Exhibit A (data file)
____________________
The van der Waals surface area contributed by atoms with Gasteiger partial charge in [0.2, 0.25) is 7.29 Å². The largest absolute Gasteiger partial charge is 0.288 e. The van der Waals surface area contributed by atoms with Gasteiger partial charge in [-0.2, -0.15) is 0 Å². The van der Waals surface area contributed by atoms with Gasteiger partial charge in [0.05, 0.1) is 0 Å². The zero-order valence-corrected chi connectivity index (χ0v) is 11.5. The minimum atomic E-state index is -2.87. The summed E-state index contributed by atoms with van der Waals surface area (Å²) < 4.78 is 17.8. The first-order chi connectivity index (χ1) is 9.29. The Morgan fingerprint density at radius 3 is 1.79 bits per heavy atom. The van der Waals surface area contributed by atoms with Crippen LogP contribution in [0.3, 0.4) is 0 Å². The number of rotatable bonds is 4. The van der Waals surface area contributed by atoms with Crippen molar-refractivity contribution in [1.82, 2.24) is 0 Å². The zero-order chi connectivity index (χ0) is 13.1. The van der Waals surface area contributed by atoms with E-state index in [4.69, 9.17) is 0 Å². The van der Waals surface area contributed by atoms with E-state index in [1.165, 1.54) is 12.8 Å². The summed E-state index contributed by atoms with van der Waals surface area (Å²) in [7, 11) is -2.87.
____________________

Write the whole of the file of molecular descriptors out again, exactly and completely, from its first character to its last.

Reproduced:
The van der Waals surface area contributed by atoms with Gasteiger partial charge in [0.2, 0.25) is 7.29 Å². The largest absolute Gasteiger partial charge is 0.288 e. The van der Waals surface area contributed by atoms with Gasteiger partial charge in [-0.2, -0.15) is 0 Å². The van der Waals surface area contributed by atoms with Gasteiger partial charge in [0.05, 0.1) is 0 Å². The zero-order valence-corrected chi connectivity index (χ0v) is 11.5. The minimum atomic E-state index is -2.87. The summed E-state index contributed by atoms with van der Waals surface area (Å²) < 4.78 is 17.8. The first-order chi connectivity index (χ1) is 9.29. The Morgan fingerprint density at radius 3 is 1.79 bits per heavy atom. The van der Waals surface area contributed by atoms with Crippen LogP contribution in [0.3, 0.4) is 0 Å². The number of rotatable bonds is 4. The van der Waals surface area contributed by atoms with Crippen molar-refractivity contribution in [1.82, 2.24) is 0 Å². The zero-order chi connectivity index (χ0) is 13.1. The van der Waals surface area contributed by atoms with E-state index in [4.69, 9.17) is 0 Å². The van der Waals surface area contributed by atoms with E-state index in [1.165, 1.54) is 12.8 Å². The summed E-state index contributed by atoms with van der Waals surface area (Å²) in [7, 11) is -2.87.